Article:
'Blue Aurigny' guarantees UK 'lifeline' flights

image captionMr Coates said both the Alderney and Guernsey links to the UK were secure

Airline Blue Islands has guaranteed to maintain "lifeline" links with the UK if it buys its rival Aurigny.

Maintaining the Guernsey to London Gatwick was the reason the States bought Aurigny for about £5m in 2003.

Both sides are currently carrying out due diligence and the sale is subject to the agreement of the States.

Derek Coates, chief executive officer of Healthspan the parent company of Blue Islands, said the routes were "utterly secure".

He said: "As part of the terms of this deal I am restricted in what I say... but the agreement we have got in principle secures the Gatwick slots by terms of the golden share."

A golden share, often held by governments when companies they own are privatise, gives its shareholder veto power in the event of certain specified circumstances.

Mr Coates said: "It provides the States with an option, if at any point we should fail to deliver our promises that they can in fact take the airlines back at the same price we paid for it."

He also spoke of the direct Alderney to Southampton route: "It is a lifeline and what's more I recognise that this actually is more important to Alderney than Guernsey in many ways.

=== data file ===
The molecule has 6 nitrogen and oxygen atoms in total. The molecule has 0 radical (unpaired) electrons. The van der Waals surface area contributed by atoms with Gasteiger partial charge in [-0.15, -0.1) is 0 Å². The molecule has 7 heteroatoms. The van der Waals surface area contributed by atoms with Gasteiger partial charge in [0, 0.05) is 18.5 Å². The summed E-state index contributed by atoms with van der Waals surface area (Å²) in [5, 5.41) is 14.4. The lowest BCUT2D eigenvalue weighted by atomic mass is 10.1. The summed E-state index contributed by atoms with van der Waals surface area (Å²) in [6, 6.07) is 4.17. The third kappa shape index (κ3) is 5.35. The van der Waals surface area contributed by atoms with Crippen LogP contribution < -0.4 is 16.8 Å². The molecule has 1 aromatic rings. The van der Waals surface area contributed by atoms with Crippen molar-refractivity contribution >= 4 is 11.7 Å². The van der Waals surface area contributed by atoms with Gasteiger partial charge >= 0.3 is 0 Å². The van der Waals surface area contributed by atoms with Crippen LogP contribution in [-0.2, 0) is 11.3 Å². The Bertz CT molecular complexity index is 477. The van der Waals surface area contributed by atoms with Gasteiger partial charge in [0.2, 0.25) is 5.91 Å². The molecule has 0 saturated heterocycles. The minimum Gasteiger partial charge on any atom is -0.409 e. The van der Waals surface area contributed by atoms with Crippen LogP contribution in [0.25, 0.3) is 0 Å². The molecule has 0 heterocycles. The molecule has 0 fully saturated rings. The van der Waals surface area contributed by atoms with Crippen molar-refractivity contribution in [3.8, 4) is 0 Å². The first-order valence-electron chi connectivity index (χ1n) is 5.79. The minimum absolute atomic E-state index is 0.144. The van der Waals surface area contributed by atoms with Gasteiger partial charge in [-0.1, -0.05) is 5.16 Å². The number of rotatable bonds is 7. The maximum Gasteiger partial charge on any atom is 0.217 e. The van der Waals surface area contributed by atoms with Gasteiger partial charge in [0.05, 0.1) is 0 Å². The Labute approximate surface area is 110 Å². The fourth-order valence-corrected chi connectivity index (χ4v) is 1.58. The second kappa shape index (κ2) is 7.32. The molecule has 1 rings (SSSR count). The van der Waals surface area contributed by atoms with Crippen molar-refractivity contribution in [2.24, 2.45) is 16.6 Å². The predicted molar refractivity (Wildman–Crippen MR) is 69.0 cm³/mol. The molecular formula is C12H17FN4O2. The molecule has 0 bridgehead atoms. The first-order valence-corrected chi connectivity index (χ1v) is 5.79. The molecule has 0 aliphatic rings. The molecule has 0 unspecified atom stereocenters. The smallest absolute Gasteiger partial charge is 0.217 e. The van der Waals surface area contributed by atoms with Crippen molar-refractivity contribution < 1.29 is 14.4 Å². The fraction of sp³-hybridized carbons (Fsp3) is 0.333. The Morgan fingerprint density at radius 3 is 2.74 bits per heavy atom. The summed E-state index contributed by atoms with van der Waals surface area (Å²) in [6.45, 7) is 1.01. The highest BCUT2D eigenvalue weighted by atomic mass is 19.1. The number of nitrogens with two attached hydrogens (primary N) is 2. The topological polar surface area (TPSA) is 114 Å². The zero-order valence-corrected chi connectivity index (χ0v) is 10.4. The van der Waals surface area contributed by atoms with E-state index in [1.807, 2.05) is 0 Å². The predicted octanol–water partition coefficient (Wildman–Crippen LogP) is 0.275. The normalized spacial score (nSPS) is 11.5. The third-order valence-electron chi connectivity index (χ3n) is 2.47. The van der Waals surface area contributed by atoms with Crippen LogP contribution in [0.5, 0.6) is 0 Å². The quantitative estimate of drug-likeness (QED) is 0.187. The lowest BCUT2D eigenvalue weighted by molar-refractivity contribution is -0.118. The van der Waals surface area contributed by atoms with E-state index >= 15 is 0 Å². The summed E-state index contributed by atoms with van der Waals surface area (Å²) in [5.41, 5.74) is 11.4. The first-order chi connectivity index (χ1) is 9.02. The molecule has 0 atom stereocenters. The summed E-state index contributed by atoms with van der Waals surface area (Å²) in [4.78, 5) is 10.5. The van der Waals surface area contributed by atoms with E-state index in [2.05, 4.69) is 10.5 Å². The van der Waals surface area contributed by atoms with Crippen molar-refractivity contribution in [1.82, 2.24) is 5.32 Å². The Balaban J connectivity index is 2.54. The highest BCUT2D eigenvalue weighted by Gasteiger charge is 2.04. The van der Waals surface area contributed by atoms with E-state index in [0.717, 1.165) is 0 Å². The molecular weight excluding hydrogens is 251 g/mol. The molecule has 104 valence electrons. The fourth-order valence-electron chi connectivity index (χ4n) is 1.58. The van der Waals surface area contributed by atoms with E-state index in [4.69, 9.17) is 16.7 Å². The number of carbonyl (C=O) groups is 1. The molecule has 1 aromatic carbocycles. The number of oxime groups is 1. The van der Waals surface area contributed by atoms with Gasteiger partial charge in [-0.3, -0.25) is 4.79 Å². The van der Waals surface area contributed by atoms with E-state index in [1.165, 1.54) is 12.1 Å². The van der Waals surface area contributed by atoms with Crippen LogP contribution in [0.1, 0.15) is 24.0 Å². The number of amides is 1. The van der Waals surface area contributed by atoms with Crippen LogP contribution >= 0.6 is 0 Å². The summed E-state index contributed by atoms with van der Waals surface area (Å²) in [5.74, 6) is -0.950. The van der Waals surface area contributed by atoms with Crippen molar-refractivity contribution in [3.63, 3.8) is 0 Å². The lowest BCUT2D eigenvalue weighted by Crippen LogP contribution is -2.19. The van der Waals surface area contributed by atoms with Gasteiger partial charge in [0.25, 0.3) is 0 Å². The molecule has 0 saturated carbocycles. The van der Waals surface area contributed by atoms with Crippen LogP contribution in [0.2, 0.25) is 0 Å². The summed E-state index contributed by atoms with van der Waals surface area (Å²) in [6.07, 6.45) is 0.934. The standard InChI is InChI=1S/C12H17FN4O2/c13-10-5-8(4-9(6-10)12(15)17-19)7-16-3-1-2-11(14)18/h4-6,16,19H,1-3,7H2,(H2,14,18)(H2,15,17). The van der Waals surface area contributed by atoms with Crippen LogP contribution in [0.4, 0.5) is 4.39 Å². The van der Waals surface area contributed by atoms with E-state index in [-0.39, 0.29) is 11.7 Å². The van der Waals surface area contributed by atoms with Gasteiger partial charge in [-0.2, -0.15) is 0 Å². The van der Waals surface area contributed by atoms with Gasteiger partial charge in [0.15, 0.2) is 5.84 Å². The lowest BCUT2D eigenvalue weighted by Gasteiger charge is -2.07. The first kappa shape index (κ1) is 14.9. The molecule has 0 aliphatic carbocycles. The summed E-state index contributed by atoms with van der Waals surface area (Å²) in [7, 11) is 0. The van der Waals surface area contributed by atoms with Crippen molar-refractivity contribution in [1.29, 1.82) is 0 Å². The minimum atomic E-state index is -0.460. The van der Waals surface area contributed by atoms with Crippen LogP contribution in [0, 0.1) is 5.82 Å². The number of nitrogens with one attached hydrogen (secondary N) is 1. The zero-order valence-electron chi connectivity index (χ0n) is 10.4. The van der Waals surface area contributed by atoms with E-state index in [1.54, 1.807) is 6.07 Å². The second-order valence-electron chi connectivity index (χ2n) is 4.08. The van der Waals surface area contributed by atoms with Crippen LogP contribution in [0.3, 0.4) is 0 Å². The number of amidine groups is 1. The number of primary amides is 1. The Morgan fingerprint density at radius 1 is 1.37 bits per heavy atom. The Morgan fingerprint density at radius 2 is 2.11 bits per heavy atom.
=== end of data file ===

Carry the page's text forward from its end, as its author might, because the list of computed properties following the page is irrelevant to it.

"If the Gatwick slots were ever to go there is still Southampton, Birmingham, Exeter, Manchester.

"For Alderney this is all or nothing - without an airline the island is finished so I 100% appreciate the concerns that have been expressed there."

image captionPreviously Mr Coates said some Trislander aircraft would remain to service Alderney routes

Mr Coates said the airline, which was previously denied permission to operate in competition to Aurigny on the Alderney to Southampton route, would look at encouraging tourism.

His company also owns one hotel in Alderney, as well as a number in Guernsey.

He said: "It's not just about one hotel with 28 bedrooms, that will not make Alderney flourish.

"It's about the whole of Alderney's tourism economy boosted because that boosts shops, that boosts the number of restaurants, that makes the island vibrant and that makes people want to go there."

Another concern raised by islanders is the end of the more than 40 year history of Aurigny, with the name seen as part of life in the islands.

Mr Coates said the name wasn't seen as a priority: "Whether the Alderney part is called Aurigny, whether we leave Joey yellow, whether it's called Blue Aurigny which doesn't quite work... we might call ourselves FlyBlue, it might be a complete change.

"The name for me at this moment, although emotional for people, is less important than it provides a tremendous quality of service to the people of these islands."

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